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March 10, 2005 -- WHEN it comes to meeting women in Manhattan, Matt Weinberg, a 39-year-old salesman, says there’s no place like the bathroom fixtures aisle of the Home Depot onWest 23rd Street. “There are a lot of good-looking, singlewomen there,” Weinberg says. “It’s so easy to talk to women. You’ll both belooking at the same chrome faucet, and it’ll be like, ‘Oh, are you renovating? Do you rent or own?’ “You can chat about

apartment living in New York, or the appliances. I’ll say, ‘How do you feel about granite countertops?’ Or, ‘Have you tried this kind ofvacuum cleaner?’ People are on their down time there, they’re not all dressed up and it justseems more real, somehow. Would I talk to these women in any other situation? Probably not. I’d

be too shy.” The home-goods giant store might seem like the last place Manhattanites would go to seek romance, but Weinberg isn’t the only person to have noticed there’s a hopping — albeit under-the-radar - singles scene there, particularly for the 30-plus crowd.

"Hot Eye Contact + Flirting at Home Depot!!!" was the subject line of a recent craigslist Missed Connection.

"We had some serious eye flirting going on today, even as we crossed to different aisles. I saw a ring on your finger - was that ugly troll your wife? Please tell me that was like an arranged marriage or something! I'm much hotter than her, and I know I can rock your world."

Indeed, the hardware haven is giving other much-touted pickup spots - Barnes & Noble, the Apple store, Whole Foods, the Jivamukti Yoga Center and, yes, even the F train - a run for their money.

Melissa Wysong, a 53-year-old stylist, was at the store a few weeks ago when she noticed an attractive, 30-something woman lounging on a pile of boxes. "She was preening, and it was so obvious she wanted to get picked up," Wysong says.

Sitting next to the Ralph Lauren paint samples, no less.

On a recent Saturday afternoon, the West 23rd Street store was a beehive of activity, packed with customers - very few in couple form.

Packs of women roamed the store, while a handsome hipster guy strutted the water-filter aisle with two small dogs, grinning at the female attention the dogs attracted.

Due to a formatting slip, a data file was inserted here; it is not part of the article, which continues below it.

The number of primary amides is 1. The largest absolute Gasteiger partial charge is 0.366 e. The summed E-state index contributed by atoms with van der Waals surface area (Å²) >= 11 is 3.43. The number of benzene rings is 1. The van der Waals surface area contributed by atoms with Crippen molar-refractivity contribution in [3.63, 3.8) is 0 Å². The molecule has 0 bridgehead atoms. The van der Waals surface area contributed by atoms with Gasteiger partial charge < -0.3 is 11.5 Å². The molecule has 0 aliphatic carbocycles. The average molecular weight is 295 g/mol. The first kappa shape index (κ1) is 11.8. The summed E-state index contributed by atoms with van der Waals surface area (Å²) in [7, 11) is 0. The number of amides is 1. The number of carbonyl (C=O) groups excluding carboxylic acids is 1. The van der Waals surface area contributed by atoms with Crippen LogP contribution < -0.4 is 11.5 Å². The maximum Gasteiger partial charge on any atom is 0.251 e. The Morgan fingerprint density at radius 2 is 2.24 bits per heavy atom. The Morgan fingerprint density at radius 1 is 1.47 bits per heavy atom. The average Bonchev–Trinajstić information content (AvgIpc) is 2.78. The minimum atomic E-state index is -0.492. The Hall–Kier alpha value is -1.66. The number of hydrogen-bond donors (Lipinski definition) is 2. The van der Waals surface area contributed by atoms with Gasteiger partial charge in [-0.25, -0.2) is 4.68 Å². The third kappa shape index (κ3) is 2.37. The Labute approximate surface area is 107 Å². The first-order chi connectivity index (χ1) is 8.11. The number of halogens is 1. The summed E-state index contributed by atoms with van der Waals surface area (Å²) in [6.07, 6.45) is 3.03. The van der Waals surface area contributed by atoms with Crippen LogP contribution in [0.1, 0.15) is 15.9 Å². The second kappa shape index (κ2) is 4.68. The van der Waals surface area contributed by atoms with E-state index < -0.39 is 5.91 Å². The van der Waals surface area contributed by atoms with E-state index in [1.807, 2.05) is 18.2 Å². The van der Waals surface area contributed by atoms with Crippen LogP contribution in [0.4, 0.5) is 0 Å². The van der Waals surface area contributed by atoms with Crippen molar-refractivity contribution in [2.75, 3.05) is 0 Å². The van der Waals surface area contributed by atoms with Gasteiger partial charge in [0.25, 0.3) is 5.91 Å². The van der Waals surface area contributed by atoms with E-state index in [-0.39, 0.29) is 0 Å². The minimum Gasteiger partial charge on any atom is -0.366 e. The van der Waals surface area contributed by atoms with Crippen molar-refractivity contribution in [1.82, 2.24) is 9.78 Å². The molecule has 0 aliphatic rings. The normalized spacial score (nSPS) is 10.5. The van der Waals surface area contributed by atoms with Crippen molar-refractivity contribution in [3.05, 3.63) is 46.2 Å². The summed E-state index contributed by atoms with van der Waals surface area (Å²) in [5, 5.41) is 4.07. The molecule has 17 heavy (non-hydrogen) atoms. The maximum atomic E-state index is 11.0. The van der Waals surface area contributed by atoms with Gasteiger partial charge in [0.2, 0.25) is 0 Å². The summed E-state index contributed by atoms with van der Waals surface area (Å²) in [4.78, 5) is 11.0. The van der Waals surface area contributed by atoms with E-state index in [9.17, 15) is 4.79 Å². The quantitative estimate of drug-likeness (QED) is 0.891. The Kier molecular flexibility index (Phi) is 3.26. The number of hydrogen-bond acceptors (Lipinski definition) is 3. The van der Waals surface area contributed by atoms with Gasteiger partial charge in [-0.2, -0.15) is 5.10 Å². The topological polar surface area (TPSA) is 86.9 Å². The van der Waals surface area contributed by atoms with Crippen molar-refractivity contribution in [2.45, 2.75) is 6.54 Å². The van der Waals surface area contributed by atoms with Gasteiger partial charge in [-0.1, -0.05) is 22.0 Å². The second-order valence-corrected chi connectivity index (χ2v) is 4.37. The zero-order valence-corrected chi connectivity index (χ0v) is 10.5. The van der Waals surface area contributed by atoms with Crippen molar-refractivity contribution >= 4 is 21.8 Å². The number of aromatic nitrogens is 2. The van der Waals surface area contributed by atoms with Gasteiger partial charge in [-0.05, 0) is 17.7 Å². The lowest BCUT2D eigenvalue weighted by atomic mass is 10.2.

Across the store, a cute salesclerk was chatting animatedly with a male customer. She giggled, pushing him gently. "That's not what I'm talking about!" she squealed, in a tone that suggested she was not discussing different brands of light bulbs.

"I spied a very cute actress-model-student-with-a-day-job helping out someone in the shelving areas," says Adam Djoas, a 36-year-old writer. "I tried to think of a shelving question on the spot, but couldn't."

And the hardware-store hookup isn't only for Mr. Fixits, he points out. Unlike in other parts of the country, where masculinity can be measured by the size of one's tool belt, in New York. many men are completely at peace with their non-handy sides.

"You can commiserate together about being confused," he says. "You can wander the countless shelves of dongles and doohickies, having no idea what you're doing."

The Home Depot is relatively new to Manhattan - it opened here in October 2004 - but its pickup potential had already been established in other parts of the country.

It was listed among the Citysearch Top 10 Singles Scene Hotspots in both Atlanta and Detroit (where, at No. 6, it edged out hip nightclubs and trendy eateries).

The store has even been known to make an appearance in the wedding pages. Last year, St. Louis-area minister Sandra LaRouche performed a New Year's Eve wedding in the louver-doors aisle of the store. Fifteen minutes before the ceremony started, an employee got on the loudspeaker and said, "The management and staff of Home Depot want to take this time to thank you for your patronage, and to wish each of you a Happy New Year. You are cordially invited to attend the wedding of Douglas Crider and Jeannine Skala, our customers who will be married in the door aisle at 4 p.m."

A Home Depot employee sang a moving rendition of the Lord's Prayer and, in lieu of rice, the guests tossed sawdust.

Debbie Mandel, the married 54-year-old author of "Turn on Your Inner Light," once journeyed to Home Depot with a girlfriend as part of an experiment in meeting men.

"We started out by getting a cart," she says, "and my girlfriend tossed in an axe. I said, 'I don't think that's going to send quite the right message.' I know a little bit about construction, so I would pick men and ask them questions about caulking. They were impressed. When it came to picking up men, we did very, very well!

"A lot of men, especially in the city, are scared of women who want to date them for their status. But if a guy sees a woman in Home Depot, buying things herself, she's going to come off as positive and independent, and that's really attractive."

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